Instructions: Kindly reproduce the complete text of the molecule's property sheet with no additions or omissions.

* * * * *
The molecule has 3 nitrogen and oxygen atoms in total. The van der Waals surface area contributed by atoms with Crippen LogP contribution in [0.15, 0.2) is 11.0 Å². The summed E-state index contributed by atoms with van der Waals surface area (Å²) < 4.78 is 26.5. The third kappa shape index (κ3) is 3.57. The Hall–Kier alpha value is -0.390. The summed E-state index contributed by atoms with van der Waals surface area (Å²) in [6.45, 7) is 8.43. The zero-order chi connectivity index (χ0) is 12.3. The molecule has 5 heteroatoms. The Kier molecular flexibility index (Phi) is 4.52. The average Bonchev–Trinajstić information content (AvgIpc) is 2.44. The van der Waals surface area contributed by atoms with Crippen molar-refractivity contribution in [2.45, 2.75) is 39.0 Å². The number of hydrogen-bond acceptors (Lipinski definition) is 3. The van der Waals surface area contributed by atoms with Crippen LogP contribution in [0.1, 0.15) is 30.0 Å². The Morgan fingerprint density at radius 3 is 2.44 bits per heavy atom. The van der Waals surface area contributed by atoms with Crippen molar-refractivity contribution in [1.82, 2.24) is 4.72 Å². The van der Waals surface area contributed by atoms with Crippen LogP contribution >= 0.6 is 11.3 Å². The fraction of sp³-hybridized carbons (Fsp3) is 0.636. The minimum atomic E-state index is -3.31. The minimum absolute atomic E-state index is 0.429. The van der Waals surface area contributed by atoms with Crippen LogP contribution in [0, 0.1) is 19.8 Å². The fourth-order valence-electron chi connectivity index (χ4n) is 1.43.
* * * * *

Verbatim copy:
The molecule has 3 nitrogen and oxygen atoms in total. The van der Waals surface area contributed by atoms with Crippen LogP contribution in [0.15, 0.2) is 11.0 Å². The summed E-state index contributed by atoms with van der Waals surface area (Å²) < 4.78 is 26.5. The third kappa shape index (κ3) is 3.57. The Hall–Kier alpha value is -0.390. The summed E-state index contributed by atoms with van der Waals surface area (Å²) in [6.45, 7) is 8.43. The zero-order chi connectivity index (χ0) is 12.3. The molecule has 5 heteroatoms. The Kier molecular flexibility index (Phi) is 4.52. The average Bonchev–Trinajstić information content (AvgIpc) is 2.44. The van der Waals surface area contributed by atoms with Crippen molar-refractivity contribution in [2.45, 2.75) is 39.0 Å². The number of hydrogen-bond acceptors (Lipinski definition) is 3. The van der Waals surface area contributed by atoms with Crippen LogP contribution in [0.1, 0.15) is 30.0 Å². The Morgan fingerprint density at radius 3 is 2.44 bits per heavy atom. The van der Waals surface area contributed by atoms with Crippen molar-refractivity contribution in [1.82, 2.24) is 4.72 Å². The van der Waals surface area contributed by atoms with Crippen LogP contribution >= 0.6 is 11.3 Å². The fraction of sp³-hybridized carbons (Fsp3) is 0.636. The minimum atomic E-state index is -3.31. The minimum absolute atomic E-state index is 0.429. The van der Waals surface area contributed by atoms with Crippen LogP contribution in [0, 0.1) is 19.8 Å². The fourth-order valence-electron chi connectivity index (χ4n) is 1.43.